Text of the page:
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The grass genera of the world

L. Watson, T.D. Macfarlane, and M.J. Dallwitz

Shibataea Makino

After Keita Shibata, Japanese botanist.

Habit, vegetative morphology. Small, shrubby perennial; rhizomatous. The flowering culms leafy. Culms 20–100 cm high; woody and persistent; to 0.5 cm in diameter; flattened on one side; not scandent (zigzag); branched above. Primary branches 2, or 3, or 4–10. The branching suffrutescent. Culm nodes 2 ridged. Culm leaf sheaths present; usually deciduous; not leaving a persistent girdle; not conspicuously auriculate. Culm leaves with conspicuous blades (usually), or without conspicuous blades. Culm leaf blades when developed, linear. Pluricaespitose. Rhizomes leptomorph (rhizomes metamorph type I). Plants unarmed. Leaves not basally aggregated; non-auriculate. Leaf blades broad; 12–25 mm wide; pseudopetiolate; cross veined; disarticulating from the sheaths; rolled in bud. Ligule an unfringed membrane; truncate. Contra-ligule absent.

Reproductive organization. Plants bisexual, all with bisexual spikelets; with hermaphrodite florets.

Inflorescence. Inflorescence indeterminate; with pseudospikelets (apparently - but the description seen unclear); with few-spikeleted racemes in lateral, spatheate clusters; spatheate; a complex of ‘partial inflorescences’ and intervening foliar organs (but spikelets without basal outer bracts). Spikelet-bearing axes very much reduced (of few spikelets); persistent. Spikelets not secund.

Female-fertile spikelets. Spikelets 15–18 mm long; where recorded, lanceolate, or linear; compressed laterally; disarticulating above the glumes (?). Rachilla prolonged beyond the uppermost female-fertile floret.

Glumes two, or several (?); very unequal; shorter than the adjacent lemmas; pointed; awnless; similar (ovate-lanceolate). Spikelets with female-fertile florets only, or with incomplete florets (?).

Female-fertile florets 2. Lemmas ovate-lanceolate; entire; pointed; awnless; hairless; non-carinate; 9–10 nerved. Palea present; relatively long (about equalling the lemma); not convolute; entire (pointed); several nerved; 2-keeled. Palea back glabrous. Lodicules present; 3; free; membranous; ciliate; not toothed; heavily vascularized. Stamens 3. Anthers not penicillate; without an apically prolonged connective. Ovary apically glabrous; with a conspicuous apical appendage, or without a conspicuous apical appendage (often unknown). The appendage where recorded, broadly conical, fleshy. Styles fused (into one, trifid above). Stigmas 3 (feathery).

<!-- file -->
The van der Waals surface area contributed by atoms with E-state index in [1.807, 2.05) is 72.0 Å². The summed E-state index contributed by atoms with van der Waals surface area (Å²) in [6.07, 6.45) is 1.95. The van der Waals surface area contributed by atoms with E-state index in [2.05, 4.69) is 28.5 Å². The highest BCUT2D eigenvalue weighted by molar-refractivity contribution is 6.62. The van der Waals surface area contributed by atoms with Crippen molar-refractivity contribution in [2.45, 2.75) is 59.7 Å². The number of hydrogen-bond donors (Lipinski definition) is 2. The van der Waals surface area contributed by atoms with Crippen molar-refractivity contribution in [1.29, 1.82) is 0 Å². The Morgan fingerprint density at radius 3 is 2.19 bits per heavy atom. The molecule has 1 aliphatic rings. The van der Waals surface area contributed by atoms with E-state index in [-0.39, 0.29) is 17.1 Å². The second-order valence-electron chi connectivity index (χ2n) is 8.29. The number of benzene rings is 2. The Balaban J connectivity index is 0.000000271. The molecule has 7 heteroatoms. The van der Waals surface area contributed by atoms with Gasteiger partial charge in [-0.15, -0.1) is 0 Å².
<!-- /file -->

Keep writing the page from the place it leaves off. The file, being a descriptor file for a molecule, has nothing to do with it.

Fruit, embryo and seedling. Fruit medium sized (7 mm long); not noticeably compressed (cylindric).

Abaxial leaf blade epidermis. Costal/intercostal zonation conspicuous. Papillae present. Intercostal papillae over-arching the stomata, or not over-arching the stomata; several per cell (one or more than one row per cell). Long-cells differing markedly in wall thickness costally and intercostally (costals thicker). Mid-intercostal long-cells having markedly sinuous walls (thin). Microhairs present; panicoid-type (but variable in shape). Stomata common. Subsidiaries low to high dome-shaped. Intercostal short-cells common; in cork/silica-cell pairs, or not paired. Costal short-cells conspicuously in long rows (but frequent long short-cells). Costal silica bodies saddle shaped, or ‘panicoid-type’ (or cuboid); often cross shaped, or butterfly shaped, or dumb-bell shaped; not sharp-pointed.

Transverse section of leaf blade, physiology. C3; XyMS+. Mesophyll with arm cells; with fusoids (but small and inconspicuous). Leaf blade with distinct, prominent adaxial ribs (low), or adaxially flat; with the ribs more or less constant in size. Midrib conspicuous; having complex vascularization. Bulliforms present in discrete, regular adaxial groups; in simple fans. All the vascular bundles accompanied by sclerenchyma. Combined sclerenchyma girders present (with all the bundles); forming ‘figures’ (the large bundles).

Cytology. Chromosome base number, x = 12. 2n = 48. 4 ploid. Chromosomes ‘small’.

Classification. Watson & Dallwitz (1994): Bambusoideae; Bambusodae; Bambuseae. Soreng et al. (2015): Bambusoideae; Arundinarodae; Arundinarieae; Arundinariinae. 3 species.

Distribution, phytogeography, ecology. Eastern Asia.

References, etc. Leaf anatomical: Metcalfe 1960.

Special comments. Description very poor. Fruit data wanting. Illustrations. • S. kumasasa (with Phyllostachys spp.: Camus, 1913). • Abbreviations for Camus (1913) figures

We advise against extracting comparative information from the descriptions. This is much more easily achieved using the DELTA data files or the interactive key, which allows access to the character list, illustrations, full and partial descriptions, diagnostic descriptions, differences and similarities between taxa, lists of taxa exhibiting or lacking specified attributes, distributions of character states within any set of taxa, geographical distribution, and classifications. See also Guidelines for using data taken from Web publications.

Cite this publication as: ‘Watson, L., Macfarlane, T.D., and Dallwitz, M.J. 1992 onwards. The grass genera of the world: descriptions, illustrations, identification, and information retrieval; including synonyms, morphology, anatomy, physiology, phytochemistry, cytology, classification, pathogens, world and local distribution, and references. Version: 11th December 2017.’.